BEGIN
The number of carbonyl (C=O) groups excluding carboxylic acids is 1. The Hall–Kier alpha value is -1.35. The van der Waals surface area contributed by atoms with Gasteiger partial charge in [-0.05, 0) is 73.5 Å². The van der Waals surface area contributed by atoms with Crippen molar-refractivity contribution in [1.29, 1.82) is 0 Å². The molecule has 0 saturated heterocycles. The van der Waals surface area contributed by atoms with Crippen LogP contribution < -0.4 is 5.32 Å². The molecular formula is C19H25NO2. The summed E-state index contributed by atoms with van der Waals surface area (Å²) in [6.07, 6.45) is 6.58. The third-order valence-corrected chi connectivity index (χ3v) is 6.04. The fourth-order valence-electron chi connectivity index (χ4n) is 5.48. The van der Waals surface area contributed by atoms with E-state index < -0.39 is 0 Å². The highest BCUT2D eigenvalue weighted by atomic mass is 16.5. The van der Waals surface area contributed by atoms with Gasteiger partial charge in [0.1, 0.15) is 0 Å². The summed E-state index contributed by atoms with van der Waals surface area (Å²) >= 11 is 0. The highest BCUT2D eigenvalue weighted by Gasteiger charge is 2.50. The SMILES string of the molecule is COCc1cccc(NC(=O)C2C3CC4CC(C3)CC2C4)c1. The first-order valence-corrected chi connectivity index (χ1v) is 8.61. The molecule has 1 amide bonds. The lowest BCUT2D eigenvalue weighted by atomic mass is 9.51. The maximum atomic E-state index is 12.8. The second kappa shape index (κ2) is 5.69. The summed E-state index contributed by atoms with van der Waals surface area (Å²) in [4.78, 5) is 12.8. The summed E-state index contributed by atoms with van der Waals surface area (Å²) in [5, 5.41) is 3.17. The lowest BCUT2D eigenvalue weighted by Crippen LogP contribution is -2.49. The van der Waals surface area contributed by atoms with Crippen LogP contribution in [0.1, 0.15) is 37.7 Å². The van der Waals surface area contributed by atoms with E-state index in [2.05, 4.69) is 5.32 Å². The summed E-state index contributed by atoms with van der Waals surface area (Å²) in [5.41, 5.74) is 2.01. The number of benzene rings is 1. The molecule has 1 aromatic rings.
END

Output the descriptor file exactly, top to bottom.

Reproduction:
The number of carbonyl (C=O) groups excluding carboxylic acids is 1. The Hall–Kier alpha value is -1.35. The van der Waals surface area contributed by atoms with Gasteiger partial charge in [-0.05, 0) is 73.5 Å². The van der Waals surface area contributed by atoms with Crippen molar-refractivity contribution in [1.29, 1.82) is 0 Å². The molecule has 0 saturated heterocycles. The van der Waals surface area contributed by atoms with Crippen LogP contribution < -0.4 is 5.32 Å². The molecular formula is C19H25NO2. The summed E-state index contributed by atoms with van der Waals surface area (Å²) in [6.07, 6.45) is 6.58. The third-order valence-corrected chi connectivity index (χ3v) is 6.04. The fourth-order valence-electron chi connectivity index (χ4n) is 5.48. The van der Waals surface area contributed by atoms with E-state index < -0.39 is 0 Å². The highest BCUT2D eigenvalue weighted by atomic mass is 16.5. The van der Waals surface area contributed by atoms with Gasteiger partial charge in [0.1, 0.15) is 0 Å². The summed E-state index contributed by atoms with van der Waals surface area (Å²) >= 11 is 0. The highest BCUT2D eigenvalue weighted by Gasteiger charge is 2.50. The SMILES string of the molecule is COCc1cccc(NC(=O)C2C3CC4CC(C3)CC2C4)c1. The first-order valence-corrected chi connectivity index (χ1v) is 8.61. The molecule has 1 amide bonds. The lowest BCUT2D eigenvalue weighted by atomic mass is 9.51. The maximum atomic E-state index is 12.8. The second kappa shape index (κ2) is 5.69. The summed E-state index contributed by atoms with van der Waals surface area (Å²) in [4.78, 5) is 12.8. The summed E-state index contributed by atoms with van der Waals surface area (Å²) in [5, 5.41) is 3.17. The lowest BCUT2D eigenvalue weighted by Crippen LogP contribution is -2.49. The van der Waals surface area contributed by atoms with Crippen LogP contribution in [0.1, 0.15) is 37.7 Å². The van der Waals surface area contributed by atoms with E-state index in [2.05, 4.69) is 5.32 Å². The summed E-state index contributed by atoms with van der Waals surface area (Å²) in [5.41, 5.74) is 2.01. The number of benzene rings is 1. The molecule has 1 aromatic rings.